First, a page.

Friday, January 28, 2022

The Vision (1.28.22): Taking Up the Yoke of Christ


Note: Devotion taken from the closing application to last Sunday's sermon on Matthew 11:28-30.

Come unto me, all ye that labour and are heavy laden, and I will give you rest (Matthew 11:28).

In Matthew 11:28-20, through the inscripturation of God’s Word, Christ himself speaks to us.

We are given a command:

We are commanded to come to Christ, foundationally this means to believe in him.

We are commanded to take his yoke upon us—that is to obey his commands and teaching. John 14:15: “If ye love me, keep my commandments.” John 15:14: “Ye are my friends, if ye do whatsoever I command you.”

Matthew Poole notes that in this teaching our Lord “lets us know there can be no true faith without obedience to the commands of Christ.”

We are commanded to learn from Christ, to be discipled by Christ, to enroll in his school.

An identification is made:

First, we are told about ourselves. We are laboring and heavy laden. We are burdened by various things, by our own sin, by the duties of the law, by sickness (we all have a sickness unto death) and personal problems, and by much serving (the incessant duties of life).

But there is also here an identification here of our Savior (v. 29). He is all meekness and all humility. He tells us to take his yoke upon us and learn of him. Spurgeon said that Christ is both the teacher and the lesson.

We are given a promise:

The promise is rest. We might have rest in our personal circumstances. Peace in the storms and gales of life. The peace that “passeth all understanding” (Phil 4:7). We might also have sabbath rest as we come to know the enjoyment of worshipping and serving our God. And we might have rest from the anxiety about what awaits us at death (see John 6:44).

Notice, finally, that Christ does not ask us to choose. He simply commands. The only question is whether or not we will obey.

Grace and peace, Pastor Jeff Riddle

WM 222: Barrett, Modern Translations, & Eternal Generation


In this episode I review Matthew Barrett's comments on problems with modern translations, with respect to the doctrine of the eternal generation of the Son, in his book Simply Trinity (Baker 2021), recently named by Christianity Today as a 2022 book of the year in the category of theology and ethics (read about it here).

Among other things, Barrett points out that in the twentieth century scholars "erased 'only begotten' from John's corpus and replace this phrase with 'only' or 'unique' instead," adding that due to this change "generations of Christians were never introduced to the concept of eternal generation" (186). He also announces, "that consensus is now changing, and fast" (187).

This illustrates the sometimes subtle (or not so subtle) theological problems that arise from modern texts and modern translations.

I also covered this issue in WM 207, reviewing part of a conversation between Barrett and Charles Lee Irons, and I did a text note on John 1:18 in WM 56.


Tuesday, January 25, 2022

Augustine, Harmony of the Evangelists.1.24-25: Pagan Toleration & The Works of God


Image: Temple of Bacchus, Baalbek, Lebanon


1.24: Of the fact that those persons who, reject the God of Israel, in consequence fail to worship all the gods; and, on the other hand, that those who worship other gods, fail to worship Him.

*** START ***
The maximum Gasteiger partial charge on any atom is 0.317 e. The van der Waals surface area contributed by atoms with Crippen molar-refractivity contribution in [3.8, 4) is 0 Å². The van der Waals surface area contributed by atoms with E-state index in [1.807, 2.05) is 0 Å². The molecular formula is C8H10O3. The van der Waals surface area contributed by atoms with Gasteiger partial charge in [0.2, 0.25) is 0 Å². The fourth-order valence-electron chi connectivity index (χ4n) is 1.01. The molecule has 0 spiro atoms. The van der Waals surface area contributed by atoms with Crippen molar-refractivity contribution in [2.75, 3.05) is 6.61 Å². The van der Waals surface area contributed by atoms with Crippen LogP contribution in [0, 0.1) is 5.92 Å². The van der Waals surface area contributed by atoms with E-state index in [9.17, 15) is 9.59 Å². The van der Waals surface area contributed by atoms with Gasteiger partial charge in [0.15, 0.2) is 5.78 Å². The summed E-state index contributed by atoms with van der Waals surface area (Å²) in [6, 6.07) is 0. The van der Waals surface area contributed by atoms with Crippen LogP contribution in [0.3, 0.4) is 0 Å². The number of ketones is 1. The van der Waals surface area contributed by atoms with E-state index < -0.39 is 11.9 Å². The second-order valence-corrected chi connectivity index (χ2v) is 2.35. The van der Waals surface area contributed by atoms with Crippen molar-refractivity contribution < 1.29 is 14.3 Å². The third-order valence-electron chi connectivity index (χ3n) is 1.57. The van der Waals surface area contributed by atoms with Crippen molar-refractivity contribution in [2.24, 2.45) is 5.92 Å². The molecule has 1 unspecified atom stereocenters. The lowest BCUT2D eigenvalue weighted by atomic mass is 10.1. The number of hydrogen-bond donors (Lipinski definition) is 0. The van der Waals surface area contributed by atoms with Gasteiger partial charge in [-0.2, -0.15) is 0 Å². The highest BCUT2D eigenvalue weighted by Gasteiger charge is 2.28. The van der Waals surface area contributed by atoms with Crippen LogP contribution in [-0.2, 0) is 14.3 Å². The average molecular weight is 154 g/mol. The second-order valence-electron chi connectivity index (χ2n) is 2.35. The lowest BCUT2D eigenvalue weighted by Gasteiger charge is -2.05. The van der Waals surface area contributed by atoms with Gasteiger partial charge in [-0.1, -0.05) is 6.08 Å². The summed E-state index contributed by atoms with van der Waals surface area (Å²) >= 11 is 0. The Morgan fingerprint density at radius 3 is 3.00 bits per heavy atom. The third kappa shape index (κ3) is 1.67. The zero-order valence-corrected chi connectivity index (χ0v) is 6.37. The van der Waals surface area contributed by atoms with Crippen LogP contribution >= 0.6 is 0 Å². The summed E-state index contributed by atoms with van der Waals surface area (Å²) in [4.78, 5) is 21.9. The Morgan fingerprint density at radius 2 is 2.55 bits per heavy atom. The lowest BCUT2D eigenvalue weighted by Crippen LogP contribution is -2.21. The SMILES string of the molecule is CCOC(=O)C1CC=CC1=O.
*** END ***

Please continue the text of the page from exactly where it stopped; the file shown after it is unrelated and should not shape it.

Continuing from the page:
Having discussed the fact that the pagans have confused the God of the Bible with Saturn and Jupiter, Augustine returns to his primary apologetic point, namely, that pagan continuation of the worship of the gods and rejection of the worship of Christ is both inconsistent with the tolerant theology of paganism (in which all gods are worshipped) and with Christian theology (which dictates that only Christ should be worshipped). He also stresses that the exclusive worship of Christ was “announced beforehand” through the OT prophets in their denunciation of idolatry.

1.25: Of the fact that false gods do not forbid others to be worshipped along with themselves. That the God of Israel is the true God, is proved by His works, both in prophecy and in fulfillment.

Augustine continues his apologetic against paganism by noting that none of gods, even if mightier and more virtuous than another god, ever interdicts the worship of that other god. Jupiter, therefore, does not interdict the worship of Saturn, and chaste Dianna does not interdict the worship of the crude Priapus. The God of Israel, however, forbids the worship of any other gods by images and rites. Thus, the Biblical God shows that the pagan gods are “false and lying deities,” and he is “the one true and truthful God.”

The pagans have no right to reject the one true God, because God’s works prove him to be true. Augustine surveys various events from the Bible to illustrate these works. Rather than point to primordial history (the translation of Enoch, the flood and Noah’s ark), he begins in Genesis 12 with the call of Abraham and the promise to bless the nations through his seed (fulfilled in the birth of Jesus to the virgin Mary). He traces the patriarchs Isaac and Jacob, and deliverance under Moses. He notes that from Abraham eventually came Judah (the son of Jacob), and from him the Seed (Jesus) to bless the nations. The works of God are demonstrated in that now there was a generation of Christians willing to break apart the idols of their fathers.


Augustine uses the quality of toleration in the practice of pagan religion as a tool against that religion. He points to its logical inconsistencies, arguing that the Biblical concept of one true God is proven by that God’s actions in history.


Saturday, January 22, 2022

WM 221: J. K. Elliott, Radical Eclecticism, and Academic Respectability


This episode was prompted by seeing a promotional flyer for an upcoming CSNTM conference in Dallas  in which various top scholars in the field of textual criticism will be presenting papers.